Since graduating from Sligo I have been involved in commercial archaeology and have worked with several companies. I am currently a full time employee of Archaeological Consultancy Services Unit and have been since April 2015.

The four years I spent studying applied archaeology in IT Sligo were four fantastic years. IT Sligo is a tightly knit community of students both young and mature. The Applied Archaeology course was a great choice for me as it involved so many aspects of a single subject I felt very passionately for. One of the key factors was the amount of outdoor work and activities involved with the course. From surveying passage tombs in Carrowkeel to investigating castles and post-medieval forts, this course has it all. The classes are small and personal with lecturers very eager and keen to teach their students. The hours are flexible allowing students time to enjoy college life, work on their assignments and partake in various clubs and societies IT Sligo has to offer.

As a graduate working in archaeology, I know from experience that this course is not only the best equipped in Ireland for working in commercial archaeology but it also prepares its students for the reality of the working world in archaeology. If your intention is to work in archaeology in Ireland, this course is the one for you. All of my employers would agree, IT Sligo produces the best site assistants in Ireland.

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Graduate 2014 – Aidan Keogh

My time studying archaeology in IT Sligo was perhaps one of the best experiences of my life. I thoroughly enjoyed my four years in Sligo and the friends I have made have become some of my closest.  The college itself is a very modern campus with excellent facilities and first class labs. All of the staff are always on hand to offer their help and experience. Their enthusiasm and love for their job is clearly seen in the work and effort they put into each and every student. The course itself is very well tailored for anyone who is hoping to gain a job in commercial archaeology. I have met more graduates of IT Sligo on site than from any other college and Sligo is known for producing competent and hardworking archaeologists. On my first commercial dig alone of the 15 archaeologists on site, 8 were IT Sligo graduates. On my most recent dig in Wales of the 10 archaeologists, 4 were IT Sligo. For anyone who is considering a career in archaeology, IT Sligo should be the first port of call.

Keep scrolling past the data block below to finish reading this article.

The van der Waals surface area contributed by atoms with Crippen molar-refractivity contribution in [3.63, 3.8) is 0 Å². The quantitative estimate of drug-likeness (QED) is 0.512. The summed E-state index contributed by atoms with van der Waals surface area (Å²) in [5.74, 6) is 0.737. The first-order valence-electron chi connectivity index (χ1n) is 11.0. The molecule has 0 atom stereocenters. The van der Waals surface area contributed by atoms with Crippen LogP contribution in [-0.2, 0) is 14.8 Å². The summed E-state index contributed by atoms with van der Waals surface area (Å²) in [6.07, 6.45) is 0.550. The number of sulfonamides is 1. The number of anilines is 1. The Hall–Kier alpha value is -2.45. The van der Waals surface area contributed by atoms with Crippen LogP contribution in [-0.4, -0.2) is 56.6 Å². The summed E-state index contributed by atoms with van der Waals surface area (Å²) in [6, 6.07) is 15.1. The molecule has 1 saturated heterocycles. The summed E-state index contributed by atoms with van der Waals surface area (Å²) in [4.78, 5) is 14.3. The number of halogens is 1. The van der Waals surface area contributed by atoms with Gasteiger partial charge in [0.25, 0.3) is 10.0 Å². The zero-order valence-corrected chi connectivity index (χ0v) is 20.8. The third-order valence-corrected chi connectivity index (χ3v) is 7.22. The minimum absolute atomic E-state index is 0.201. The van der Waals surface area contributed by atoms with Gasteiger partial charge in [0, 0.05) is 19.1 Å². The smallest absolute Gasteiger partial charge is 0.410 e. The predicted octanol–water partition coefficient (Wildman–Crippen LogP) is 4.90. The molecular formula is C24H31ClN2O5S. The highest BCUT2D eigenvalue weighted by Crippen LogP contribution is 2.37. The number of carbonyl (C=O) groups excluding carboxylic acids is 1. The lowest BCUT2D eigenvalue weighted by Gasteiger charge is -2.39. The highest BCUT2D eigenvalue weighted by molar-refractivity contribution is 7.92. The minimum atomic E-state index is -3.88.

corlea 2011

Field Trip to Corlea Trackway – including Aidan Keogh and Robert Breen

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Graduate 2014 – Robert Breen

The BSc course for Applied Archaeology in IT Sligo was exactly what I was looking for. I have been working as an archaeologist for about a year and a half since I graduated in 2014. From the start of my career I’ve always felt prepared and competent with all aspects of field work and excavation methods alike. The practical skills I learned, as well as the academic knowledge I gained from the enthusiastic lecturers, gave me lots of confidence to pursue the successful career I now have as an archaeologist.